Iran’s Latin incursion

Peter Brookes Contributor
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Some folks are alleging that Tehran and Caracas have inked a deal that will establish a joint ballistic missile base in Venezuela, where Iranian missiles, potentially capable of reaching the United States, would be stationed.

If true, this would certainly be cause for alarm.

Of course, while we dig deeper into the matter to learn more, we really shouldn’t be surprised by such a move as Iran is already making significant inroads into Latin America — especially Venezuela.

Not only have Iranian President Mahmoud Ahmadinejad and Venezuelan President Hugo Chavez become close friends, they’ve also fondly talked of a post-America world and declared an “axis of unity” against the United States.

Iran has also looked to Venezuela to help it evade U.N. economic sanctions on its nuclear program in a number of ways, including the establishment of joint venture banks that help Tehran circumvent international financial restrictions.

But the Tehran-Caracas axis actually goes deeper than this. According to press reports, they’ve signed agreements, pledging military support and cooperation, which may include, among other matters, the aforementioned missiles.

For instance, in 2008, Turkish authorities seized more than 20 containers of “tractor parts” bound from Iran to Venezuela. But instead of tractor parts, the containers were carrying materials used in the production of explosives.

Other security ties seem pretty tight, too, including the reported embedding of Iranian “advisers” with the Venezuelan military.

Moreover, a 2010 Pentagon report to Congress on the military power of Iran stated:

IRGC-QF [Iran’s Islamic Revolutionary Guard Corps-Qods Forces] maintains operational capabilities around the world. … [R]ecent years have witnessed an increased presence in Latin America, particularly Venezuela.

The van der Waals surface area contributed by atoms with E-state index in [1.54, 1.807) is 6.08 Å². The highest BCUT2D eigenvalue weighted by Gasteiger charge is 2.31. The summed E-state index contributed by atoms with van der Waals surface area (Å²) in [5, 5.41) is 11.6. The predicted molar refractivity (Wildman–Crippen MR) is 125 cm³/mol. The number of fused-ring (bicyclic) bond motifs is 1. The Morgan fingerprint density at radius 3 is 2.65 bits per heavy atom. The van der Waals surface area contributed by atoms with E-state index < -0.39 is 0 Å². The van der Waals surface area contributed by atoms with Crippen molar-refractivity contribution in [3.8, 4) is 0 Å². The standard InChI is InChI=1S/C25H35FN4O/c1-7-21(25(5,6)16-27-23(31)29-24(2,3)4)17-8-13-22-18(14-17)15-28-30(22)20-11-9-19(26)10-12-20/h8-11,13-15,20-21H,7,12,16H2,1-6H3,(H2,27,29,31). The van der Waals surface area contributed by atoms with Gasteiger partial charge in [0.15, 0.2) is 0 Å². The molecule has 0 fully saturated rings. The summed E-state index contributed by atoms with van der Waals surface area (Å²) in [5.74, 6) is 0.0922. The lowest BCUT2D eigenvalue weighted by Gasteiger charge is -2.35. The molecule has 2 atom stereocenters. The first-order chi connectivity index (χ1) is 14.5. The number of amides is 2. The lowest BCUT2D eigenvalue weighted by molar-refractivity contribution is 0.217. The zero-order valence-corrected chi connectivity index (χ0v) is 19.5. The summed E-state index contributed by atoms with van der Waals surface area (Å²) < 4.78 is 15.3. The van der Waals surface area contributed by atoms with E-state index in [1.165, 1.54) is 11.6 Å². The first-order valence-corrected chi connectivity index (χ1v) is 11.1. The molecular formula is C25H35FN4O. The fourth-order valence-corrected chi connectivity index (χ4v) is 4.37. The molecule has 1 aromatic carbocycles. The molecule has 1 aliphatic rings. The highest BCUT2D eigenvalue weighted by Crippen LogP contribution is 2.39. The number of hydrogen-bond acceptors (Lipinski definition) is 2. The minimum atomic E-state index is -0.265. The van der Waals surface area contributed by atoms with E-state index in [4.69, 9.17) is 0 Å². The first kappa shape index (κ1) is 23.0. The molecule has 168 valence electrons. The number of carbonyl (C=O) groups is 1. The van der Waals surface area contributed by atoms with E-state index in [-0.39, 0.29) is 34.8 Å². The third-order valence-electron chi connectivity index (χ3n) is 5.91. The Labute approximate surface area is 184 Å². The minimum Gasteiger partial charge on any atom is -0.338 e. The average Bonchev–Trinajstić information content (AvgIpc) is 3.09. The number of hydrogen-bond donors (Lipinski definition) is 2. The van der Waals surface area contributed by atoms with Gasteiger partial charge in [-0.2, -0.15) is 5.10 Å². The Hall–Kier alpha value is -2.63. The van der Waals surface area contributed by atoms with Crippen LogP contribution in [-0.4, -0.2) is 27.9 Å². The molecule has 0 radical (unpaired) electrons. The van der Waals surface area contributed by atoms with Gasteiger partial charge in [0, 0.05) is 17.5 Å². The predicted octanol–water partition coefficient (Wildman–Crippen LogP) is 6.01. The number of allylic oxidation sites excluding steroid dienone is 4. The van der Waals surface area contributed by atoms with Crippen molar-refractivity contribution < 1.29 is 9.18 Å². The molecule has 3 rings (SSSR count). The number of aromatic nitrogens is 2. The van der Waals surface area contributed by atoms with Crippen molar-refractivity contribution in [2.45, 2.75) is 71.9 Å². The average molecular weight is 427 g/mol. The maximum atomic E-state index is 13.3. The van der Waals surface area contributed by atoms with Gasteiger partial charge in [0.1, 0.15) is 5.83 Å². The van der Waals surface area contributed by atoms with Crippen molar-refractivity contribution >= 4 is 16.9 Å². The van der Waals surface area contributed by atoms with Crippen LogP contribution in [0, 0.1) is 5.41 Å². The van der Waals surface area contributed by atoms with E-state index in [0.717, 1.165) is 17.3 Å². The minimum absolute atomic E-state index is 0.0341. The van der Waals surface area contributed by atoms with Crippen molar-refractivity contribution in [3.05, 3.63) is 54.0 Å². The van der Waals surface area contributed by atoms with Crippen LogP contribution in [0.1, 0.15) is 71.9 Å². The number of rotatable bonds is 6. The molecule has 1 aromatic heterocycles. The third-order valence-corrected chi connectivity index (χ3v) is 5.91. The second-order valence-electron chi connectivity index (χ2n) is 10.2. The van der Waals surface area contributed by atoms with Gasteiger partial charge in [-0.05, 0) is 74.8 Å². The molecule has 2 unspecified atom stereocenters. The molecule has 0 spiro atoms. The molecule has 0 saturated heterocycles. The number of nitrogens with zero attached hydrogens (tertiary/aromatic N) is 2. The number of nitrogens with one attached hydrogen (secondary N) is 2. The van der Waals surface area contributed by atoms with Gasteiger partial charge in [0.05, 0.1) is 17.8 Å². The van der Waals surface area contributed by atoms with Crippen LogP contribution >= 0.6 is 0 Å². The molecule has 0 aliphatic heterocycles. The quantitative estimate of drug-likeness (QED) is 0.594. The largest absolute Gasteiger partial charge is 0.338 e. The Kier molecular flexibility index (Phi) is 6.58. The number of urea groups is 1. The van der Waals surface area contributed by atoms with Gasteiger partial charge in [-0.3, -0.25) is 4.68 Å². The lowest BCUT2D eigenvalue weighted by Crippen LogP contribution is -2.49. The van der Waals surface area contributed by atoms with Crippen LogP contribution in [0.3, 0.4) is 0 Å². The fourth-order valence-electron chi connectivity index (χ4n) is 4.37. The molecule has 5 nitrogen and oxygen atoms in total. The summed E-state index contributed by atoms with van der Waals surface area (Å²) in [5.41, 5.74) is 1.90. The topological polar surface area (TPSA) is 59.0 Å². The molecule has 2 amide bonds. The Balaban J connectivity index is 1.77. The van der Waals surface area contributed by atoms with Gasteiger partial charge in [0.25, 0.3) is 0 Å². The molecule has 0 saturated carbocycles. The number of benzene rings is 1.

Especially interesting is how Iranian advisers and agents are likely getting to Venezuela.

As far back as 2007, Iran Air and Conviasa (Venezuela’s national airline) began a regular, co-chaired “commercial” flight linking Tehran, Damascus and Caracas, with occasional stops in Beirut to pick up “passengers.”

That’s not all.

Some are saying Iran and Venezuela are also cooperating on some nuclear issues such as basic research and the mining of uranium ore in Venezuela that is then being made available to Iran — once again in violation of U.N. sanctions.

But it’s not just Venezuela that Iran is courting.

Iran has also enhanced its relations with other elements of the anti-American Latin Left in Nicaragua, Bolivia and Ecuador, which are countries run — not surprisingly — by leaders close to Venezuela.

As a gesture to these new-found friendships, Iran is reportedly providing “diplomatic training” in Tehran to government workers from Venezuela, Nicaragua, Bolivia, Ecuador and the Communist Party of El Salvador.

But instead of the art of negotiating, international relations theory and how to work a room at an embassy cocktail party, the Latin visitors are instead being taught intelligence, counterintelligence and crowd control.

But it’s not just Iran that is coming to the region: Its “friends” are, too.

There is little question among experts that Hezbollah operatives out of Syria or Lebanon are passengers on these mysterious Iran Air-Conviasa flights that regularly touch down in Caracas.

Some observers believe the Chavistas may be welcoming Hezbollah operatives to assist the narco-terrorist group, FARC, which has found refuge in Venezuela and been fighting U.S. friend Colombia for decades.

Moreover, the Venezuelan regime would certainly welcome Hezbollah’s help in dealing with the United States — and Hezbollah, no friend of ours, would appreciate the opportunity to operate close to American territory.

In fact, Hezbollah is believed to have a growing relationship with Mexican drug cartels, including benefiting from their smuggling routes into the United States.

Of course, in the short term, worries involve what Hezbollah (and Iran) might do in the region, especially against the United States, should there be military action against the Iranian nuclear program by Israel — or America.

So, while the missile base report isn’t confirmed, it would be no surprise. The involvement of Iran in this hemisphere is a perfect storm that is brewing and, if unchecked, could reach the boiling point in another Cuban missile crisis.

But one thing is for sure: This is no time for complacency.

Peter Brookes is a Heritage Foundation Senior Fellow and a former Deputy Assistant Secretary of Defense.